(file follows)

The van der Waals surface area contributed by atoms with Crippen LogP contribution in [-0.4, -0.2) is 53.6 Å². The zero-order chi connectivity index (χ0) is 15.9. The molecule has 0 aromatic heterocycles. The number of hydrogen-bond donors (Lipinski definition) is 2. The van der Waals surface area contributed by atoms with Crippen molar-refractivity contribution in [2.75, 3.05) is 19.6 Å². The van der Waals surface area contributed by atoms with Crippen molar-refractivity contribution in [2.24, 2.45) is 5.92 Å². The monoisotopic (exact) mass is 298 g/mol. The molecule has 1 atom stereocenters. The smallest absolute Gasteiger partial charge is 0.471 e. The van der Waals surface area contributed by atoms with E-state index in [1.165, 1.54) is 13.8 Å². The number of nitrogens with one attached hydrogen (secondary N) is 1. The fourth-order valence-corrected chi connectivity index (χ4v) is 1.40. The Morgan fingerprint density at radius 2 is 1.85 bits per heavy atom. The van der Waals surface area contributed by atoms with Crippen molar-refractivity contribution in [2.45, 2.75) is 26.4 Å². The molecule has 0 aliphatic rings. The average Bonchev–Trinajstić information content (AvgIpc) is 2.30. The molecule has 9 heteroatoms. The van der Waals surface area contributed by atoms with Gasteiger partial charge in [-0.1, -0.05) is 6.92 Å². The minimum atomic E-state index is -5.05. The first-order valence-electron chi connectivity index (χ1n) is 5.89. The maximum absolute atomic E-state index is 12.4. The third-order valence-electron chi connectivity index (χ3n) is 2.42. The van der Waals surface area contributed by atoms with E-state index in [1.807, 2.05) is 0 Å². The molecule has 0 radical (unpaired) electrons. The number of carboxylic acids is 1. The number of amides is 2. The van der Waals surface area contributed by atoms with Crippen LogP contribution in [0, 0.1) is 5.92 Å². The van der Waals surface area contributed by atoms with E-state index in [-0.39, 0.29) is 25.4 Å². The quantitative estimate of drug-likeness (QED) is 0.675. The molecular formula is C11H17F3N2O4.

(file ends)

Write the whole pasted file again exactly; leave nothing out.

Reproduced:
The van der Waals surface area contributed by atoms with Crippen LogP contribution in [-0.4, -0.2) is 53.6 Å². The zero-order chi connectivity index (χ0) is 15.9. The molecule has 0 aromatic heterocycles. The number of hydrogen-bond donors (Lipinski definition) is 2. The van der Waals surface area contributed by atoms with Crippen molar-refractivity contribution in [2.75, 3.05) is 19.6 Å². The van der Waals surface area contributed by atoms with Crippen molar-refractivity contribution in [2.24, 2.45) is 5.92 Å². The monoisotopic (exact) mass is 298 g/mol. The molecule has 1 atom stereocenters. The smallest absolute Gasteiger partial charge is 0.471 e. The van der Waals surface area contributed by atoms with E-state index in [1.165, 1.54) is 13.8 Å². The number of nitrogens with one attached hydrogen (secondary N) is 1. The fourth-order valence-corrected chi connectivity index (χ4v) is 1.40. The Morgan fingerprint density at radius 2 is 1.85 bits per heavy atom. The van der Waals surface area contributed by atoms with Crippen molar-refractivity contribution in [2.45, 2.75) is 26.4 Å². The molecule has 0 aliphatic rings. The average Bonchev–Trinajstić information content (AvgIpc) is 2.30. The molecule has 9 heteroatoms. The van der Waals surface area contributed by atoms with Gasteiger partial charge in [-0.1, -0.05) is 6.92 Å². The minimum atomic E-state index is -5.05. The first-order valence-electron chi connectivity index (χ1n) is 5.89. The maximum absolute atomic E-state index is 12.4. The third-order valence-electron chi connectivity index (χ3n) is 2.42. The van der Waals surface area contributed by atoms with E-state index in [1.807, 2.05) is 0 Å². The molecule has 0 radical (unpaired) electrons. The number of carboxylic acids is 1. The number of amides is 2. The van der Waals surface area contributed by atoms with Crippen LogP contribution in [0, 0.1) is 5.92 Å². The van der Waals surface area contributed by atoms with E-state index in [-0.39, 0.29) is 25.4 Å². The quantitative estimate of drug-likeness (QED) is 0.675. The molecular formula is C11H17F3N2O4.